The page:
The 2010 Nuclear Security Summit in Washington, DC, was a milestone for nuclear security. Political leaders from 47 countries, including the United States, and multilateral organizations gathered to make a concerted global effort to protect vulnerable nuclear material and to prevent nuclear terrorism. Chinese President Hu Jintao -- putting aside China-US disputes over arms sales to Taiwan and the Dalai Lama's visit to Washington -- attended the summit, speaking positively of China's responsible and cooperative attitude toward international security.
As a country with one of the world's most ambitious nuclear power plans, China's nuclear safety and security is of crucial importance and may have great implications on the global nuclear renaissance. The Chinese government fully recognizes the significance of its nuclear power development and has taken tremendous efforts to strengthen security -- especially after the Washington Nuclear Security Summit and the recent Fukushima nuclear incident.
Chinese nuclear security agencies. The functions of nuclear administration, regulation, and security are managed by a number of different agencies in China:
- The National Administration of Energy (NAE) -- which is under the National Development and Reform Commission -- is the leading agency for the general planning of nuclear power development, providing an institutional framework for security and nonproliferation.
- The Chinese Atomic Energy Agency (CAEA) -- which is under the Administration of Science, Technology, and Industry of National Defense -- is the leading agency for policy creation and implementation on all nuclear-related activities, including civilian and military ones. The CAEA provides guidance and assistance to the Chinese nuclear industry on security measures and cooperates with similar agencies around the world. The CAEA also develops emergency responses for nuclear accidents and acts as the interagency coordination body for such responses.
- The China National Nuclear Security Administration (NNSA) is an independent supervisory agency, which evaluates nuclear facilities' safety, security, and design as well as issues licenses to nuclear power plants. The NNSA also publishes guidelines on the physical protection of nuclear materials and nuclear facilities.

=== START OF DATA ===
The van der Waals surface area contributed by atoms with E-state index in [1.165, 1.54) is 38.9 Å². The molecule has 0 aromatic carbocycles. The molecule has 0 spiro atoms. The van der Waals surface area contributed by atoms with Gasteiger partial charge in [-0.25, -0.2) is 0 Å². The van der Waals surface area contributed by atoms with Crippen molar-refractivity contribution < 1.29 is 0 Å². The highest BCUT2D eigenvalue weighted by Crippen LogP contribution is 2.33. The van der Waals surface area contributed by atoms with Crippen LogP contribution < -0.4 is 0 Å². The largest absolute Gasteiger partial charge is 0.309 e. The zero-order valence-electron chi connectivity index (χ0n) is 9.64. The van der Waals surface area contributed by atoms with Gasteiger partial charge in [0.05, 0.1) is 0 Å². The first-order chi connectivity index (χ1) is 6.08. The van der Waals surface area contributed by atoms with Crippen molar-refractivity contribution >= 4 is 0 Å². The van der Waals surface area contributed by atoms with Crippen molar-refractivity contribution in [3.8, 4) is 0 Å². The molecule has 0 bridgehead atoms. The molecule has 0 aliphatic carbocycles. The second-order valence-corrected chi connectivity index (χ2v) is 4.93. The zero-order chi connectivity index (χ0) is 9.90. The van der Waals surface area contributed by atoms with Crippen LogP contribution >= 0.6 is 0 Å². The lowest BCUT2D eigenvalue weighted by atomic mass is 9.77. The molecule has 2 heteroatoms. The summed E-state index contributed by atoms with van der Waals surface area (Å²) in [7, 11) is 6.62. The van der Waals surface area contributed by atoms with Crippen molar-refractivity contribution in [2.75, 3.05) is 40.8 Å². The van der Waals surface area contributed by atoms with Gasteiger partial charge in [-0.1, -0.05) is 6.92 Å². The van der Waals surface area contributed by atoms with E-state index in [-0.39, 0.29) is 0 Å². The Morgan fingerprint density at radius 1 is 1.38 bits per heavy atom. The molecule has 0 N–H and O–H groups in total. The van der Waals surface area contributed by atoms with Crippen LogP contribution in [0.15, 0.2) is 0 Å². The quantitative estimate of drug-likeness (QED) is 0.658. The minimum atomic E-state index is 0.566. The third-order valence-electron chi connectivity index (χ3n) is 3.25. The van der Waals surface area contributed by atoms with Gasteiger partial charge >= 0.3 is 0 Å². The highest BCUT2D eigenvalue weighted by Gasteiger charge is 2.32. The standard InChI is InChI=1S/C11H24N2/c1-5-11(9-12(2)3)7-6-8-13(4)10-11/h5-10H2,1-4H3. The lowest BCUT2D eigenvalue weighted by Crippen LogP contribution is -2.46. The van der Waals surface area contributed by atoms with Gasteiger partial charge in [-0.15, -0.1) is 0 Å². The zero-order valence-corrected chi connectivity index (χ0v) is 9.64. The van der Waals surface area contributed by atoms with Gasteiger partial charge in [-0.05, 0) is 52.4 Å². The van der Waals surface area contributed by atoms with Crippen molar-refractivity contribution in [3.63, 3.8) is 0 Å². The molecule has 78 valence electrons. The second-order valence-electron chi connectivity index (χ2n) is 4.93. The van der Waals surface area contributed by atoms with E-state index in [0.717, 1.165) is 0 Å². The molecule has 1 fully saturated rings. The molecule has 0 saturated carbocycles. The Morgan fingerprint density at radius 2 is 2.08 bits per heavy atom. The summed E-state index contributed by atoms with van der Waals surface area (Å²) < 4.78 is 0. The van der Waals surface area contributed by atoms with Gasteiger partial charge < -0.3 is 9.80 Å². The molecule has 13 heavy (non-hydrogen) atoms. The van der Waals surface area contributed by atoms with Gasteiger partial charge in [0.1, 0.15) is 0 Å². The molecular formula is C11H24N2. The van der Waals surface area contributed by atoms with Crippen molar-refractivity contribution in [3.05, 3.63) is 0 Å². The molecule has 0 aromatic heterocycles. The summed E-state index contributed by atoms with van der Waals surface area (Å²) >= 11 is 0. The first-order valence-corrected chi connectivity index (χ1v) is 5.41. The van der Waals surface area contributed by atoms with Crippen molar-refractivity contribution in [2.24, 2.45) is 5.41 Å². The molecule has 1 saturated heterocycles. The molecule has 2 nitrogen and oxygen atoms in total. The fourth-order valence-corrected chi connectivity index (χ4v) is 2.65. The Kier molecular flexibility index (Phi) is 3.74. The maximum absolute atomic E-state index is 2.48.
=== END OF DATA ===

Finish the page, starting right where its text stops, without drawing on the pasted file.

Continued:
In case of a nuclear or radioactive material loss, proliferation, or sabotage, the Ministry of Foreign Affairs, Ministry of Public Security, Ministry of Defense, Ministry of Health, and others will also have roles in notification, investigation, detection, and medical response.
Nuclear security legislation. Accountability, physical protection, and export controls are the key safeguards in preventing nuclear material from falling into the wrong hands or falling prey to sabotage. China has joined almost all international nuclear treaties, and its own laws and regulations have been enacted with the full consideration of the International Atomic Energy Agency's (IAEA) security standards. Such legislation ensures complete coverage of nuclear materials throughout its entire life cycle -- including possession, storage, transportation, transfer, and export control. In all intergovernmental cooperative agreements on civilian nuclear energy signed between China and other countries, the physical protection of nuclear materials and facilities is one of the prerequisites for export. So far, China has built a comprehensive regulatory system and has maintained a sound record on nuclear security.